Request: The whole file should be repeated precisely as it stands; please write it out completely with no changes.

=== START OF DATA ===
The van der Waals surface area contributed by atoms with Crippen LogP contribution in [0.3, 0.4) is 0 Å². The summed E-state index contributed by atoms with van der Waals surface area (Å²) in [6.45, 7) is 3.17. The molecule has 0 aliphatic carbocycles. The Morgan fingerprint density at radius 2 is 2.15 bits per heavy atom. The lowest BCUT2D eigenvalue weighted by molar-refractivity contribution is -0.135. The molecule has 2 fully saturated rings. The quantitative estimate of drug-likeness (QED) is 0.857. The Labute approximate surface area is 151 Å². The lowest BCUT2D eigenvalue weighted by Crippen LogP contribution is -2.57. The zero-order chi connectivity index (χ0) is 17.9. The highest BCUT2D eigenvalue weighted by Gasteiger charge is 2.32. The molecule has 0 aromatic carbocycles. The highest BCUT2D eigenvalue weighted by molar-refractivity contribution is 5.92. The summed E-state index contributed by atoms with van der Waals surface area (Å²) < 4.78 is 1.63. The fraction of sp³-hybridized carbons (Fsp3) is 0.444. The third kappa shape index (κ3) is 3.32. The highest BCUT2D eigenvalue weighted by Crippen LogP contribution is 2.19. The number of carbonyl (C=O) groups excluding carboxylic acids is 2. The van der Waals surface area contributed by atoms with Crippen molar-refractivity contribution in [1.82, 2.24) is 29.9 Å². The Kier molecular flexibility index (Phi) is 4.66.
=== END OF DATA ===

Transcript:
The van der Waals surface area contributed by atoms with Crippen LogP contribution in [0.3, 0.4) is 0 Å². The summed E-state index contributed by atoms with van der Waals surface area (Å²) in [6.45, 7) is 3.17. The molecule has 0 aliphatic carbocycles. The Morgan fingerprint density at radius 2 is 2.15 bits per heavy atom. The lowest BCUT2D eigenvalue weighted by molar-refractivity contribution is -0.135. The molecule has 2 fully saturated rings. The quantitative estimate of drug-likeness (QED) is 0.857. The Labute approximate surface area is 151 Å². The lowest BCUT2D eigenvalue weighted by Crippen LogP contribution is -2.57. The zero-order chi connectivity index (χ0) is 17.9. The highest BCUT2D eigenvalue weighted by Gasteiger charge is 2.32. The molecule has 0 aromatic carbocycles. The highest BCUT2D eigenvalue weighted by molar-refractivity contribution is 5.92. The summed E-state index contributed by atoms with van der Waals surface area (Å²) < 4.78 is 1.63. The fraction of sp³-hybridized carbons (Fsp3) is 0.444. The third kappa shape index (κ3) is 3.32. The highest BCUT2D eigenvalue weighted by Crippen LogP contribution is 2.19. The number of carbonyl (C=O) groups excluding carboxylic acids is 2. The van der Waals surface area contributed by atoms with Crippen molar-refractivity contribution in [1.82, 2.24) is 29.9 Å². The Kier molecular flexibility index (Phi) is 4.66.